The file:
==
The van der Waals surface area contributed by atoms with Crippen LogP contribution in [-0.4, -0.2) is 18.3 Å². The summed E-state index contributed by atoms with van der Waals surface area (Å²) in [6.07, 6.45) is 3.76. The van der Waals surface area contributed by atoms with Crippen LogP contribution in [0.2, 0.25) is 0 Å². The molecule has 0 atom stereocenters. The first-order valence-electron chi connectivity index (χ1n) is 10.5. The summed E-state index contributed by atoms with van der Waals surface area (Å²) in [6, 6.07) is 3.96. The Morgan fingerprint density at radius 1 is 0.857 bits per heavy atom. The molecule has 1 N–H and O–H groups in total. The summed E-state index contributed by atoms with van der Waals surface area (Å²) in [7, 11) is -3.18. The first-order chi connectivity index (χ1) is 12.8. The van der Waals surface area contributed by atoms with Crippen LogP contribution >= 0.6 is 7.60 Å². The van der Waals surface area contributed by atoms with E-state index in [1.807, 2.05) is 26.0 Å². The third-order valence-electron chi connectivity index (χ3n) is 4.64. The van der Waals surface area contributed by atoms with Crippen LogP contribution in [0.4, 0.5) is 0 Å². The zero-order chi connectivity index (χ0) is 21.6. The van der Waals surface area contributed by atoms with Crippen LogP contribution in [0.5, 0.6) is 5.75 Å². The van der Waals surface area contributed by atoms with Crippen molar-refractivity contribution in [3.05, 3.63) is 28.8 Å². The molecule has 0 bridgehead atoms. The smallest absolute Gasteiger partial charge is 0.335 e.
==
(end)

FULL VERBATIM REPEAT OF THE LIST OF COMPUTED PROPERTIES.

The van der Waals surface area contributed by atoms with Crippen LogP contribution in [-0.4, -0.2) is 18.3 Å². The summed E-state index contributed by atoms with van der Waals surface area (Å²) in [6.07, 6.45) is 3.76. The van der Waals surface area contributed by atoms with Crippen LogP contribution in [0.2, 0.25) is 0 Å². The molecule has 0 atom stereocenters. The first-order valence-electron chi connectivity index (χ1n) is 10.5. The summed E-state index contributed by atoms with van der Waals surface area (Å²) in [6, 6.07) is 3.96. The Morgan fingerprint density at radius 1 is 0.857 bits per heavy atom. The molecule has 1 N–H and O–H groups in total. The summed E-state index contributed by atoms with van der Waals surface area (Å²) in [7, 11) is -3.18. The first-order chi connectivity index (χ1) is 12.8. The van der Waals surface area contributed by atoms with Crippen LogP contribution >= 0.6 is 7.60 Å². The van der Waals surface area contributed by atoms with E-state index in [1.807, 2.05) is 26.0 Å². The third-order valence-electron chi connectivity index (χ3n) is 4.64. The van der Waals surface area contributed by atoms with Crippen LogP contribution in [0.4, 0.5) is 0 Å². The zero-order chi connectivity index (χ0) is 21.6. The van der Waals surface area contributed by atoms with Crippen LogP contribution in [0.5, 0.6) is 5.75 Å². The van der Waals surface area contributed by atoms with Crippen molar-refractivity contribution in [3.05, 3.63) is 28.8 Å². The molecule has 0 bridgehead atoms. The smallest absolute Gasteiger partial charge is 0.335 e.